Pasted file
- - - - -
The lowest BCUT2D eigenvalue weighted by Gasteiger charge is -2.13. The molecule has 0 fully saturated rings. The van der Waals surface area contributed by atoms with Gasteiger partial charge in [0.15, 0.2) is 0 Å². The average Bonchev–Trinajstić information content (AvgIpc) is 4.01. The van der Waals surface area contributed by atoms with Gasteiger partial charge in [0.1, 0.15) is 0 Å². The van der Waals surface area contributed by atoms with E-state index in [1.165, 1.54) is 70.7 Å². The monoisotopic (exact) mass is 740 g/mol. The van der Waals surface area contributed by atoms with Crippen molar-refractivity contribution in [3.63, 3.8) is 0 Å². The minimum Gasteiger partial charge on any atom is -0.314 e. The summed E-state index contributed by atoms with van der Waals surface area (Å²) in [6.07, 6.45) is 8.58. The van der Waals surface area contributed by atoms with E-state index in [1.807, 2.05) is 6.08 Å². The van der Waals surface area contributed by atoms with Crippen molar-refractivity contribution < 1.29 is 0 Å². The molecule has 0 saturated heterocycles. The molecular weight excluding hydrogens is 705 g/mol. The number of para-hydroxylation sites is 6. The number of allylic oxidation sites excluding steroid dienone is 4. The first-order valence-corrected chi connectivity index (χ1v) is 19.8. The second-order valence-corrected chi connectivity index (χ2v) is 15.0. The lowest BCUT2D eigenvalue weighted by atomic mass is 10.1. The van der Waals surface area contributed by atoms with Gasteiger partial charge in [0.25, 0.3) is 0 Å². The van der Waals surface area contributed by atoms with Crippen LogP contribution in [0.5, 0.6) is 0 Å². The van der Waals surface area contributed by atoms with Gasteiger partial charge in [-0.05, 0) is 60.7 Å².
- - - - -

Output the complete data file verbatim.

The lowest BCUT2D eigenvalue weighted by Gasteiger charge is -2.13. The molecule has 0 fully saturated rings. The van der Waals surface area contributed by atoms with Gasteiger partial charge in [0.15, 0.2) is 0 Å². The average Bonchev–Trinajstić information content (AvgIpc) is 4.01. The van der Waals surface area contributed by atoms with Gasteiger partial charge in [0.1, 0.15) is 0 Å². The van der Waals surface area contributed by atoms with E-state index in [1.165, 1.54) is 70.7 Å². The monoisotopic (exact) mass is 740 g/mol. The van der Waals surface area contributed by atoms with Crippen molar-refractivity contribution in [3.63, 3.8) is 0 Å². The minimum Gasteiger partial charge on any atom is -0.314 e. The summed E-state index contributed by atoms with van der Waals surface area (Å²) in [6.07, 6.45) is 8.58. The van der Waals surface area contributed by atoms with E-state index in [1.807, 2.05) is 6.08 Å². The van der Waals surface area contributed by atoms with Crippen molar-refractivity contribution < 1.29 is 0 Å². The molecule has 0 saturated heterocycles. The molecular weight excluding hydrogens is 705 g/mol. The number of para-hydroxylation sites is 6. The number of allylic oxidation sites excluding steroid dienone is 4. The first-order valence-corrected chi connectivity index (χ1v) is 19.8. The second-order valence-corrected chi connectivity index (χ2v) is 15.0. The lowest BCUT2D eigenvalue weighted by atomic mass is 10.1. The van der Waals surface area contributed by atoms with Gasteiger partial charge in [0.25, 0.3) is 0 Å². The van der Waals surface area contributed by atoms with Crippen LogP contribution in [0.5, 0.6) is 0 Å². The van der Waals surface area contributed by atoms with Gasteiger partial charge in [-0.05, 0) is 60.7 Å².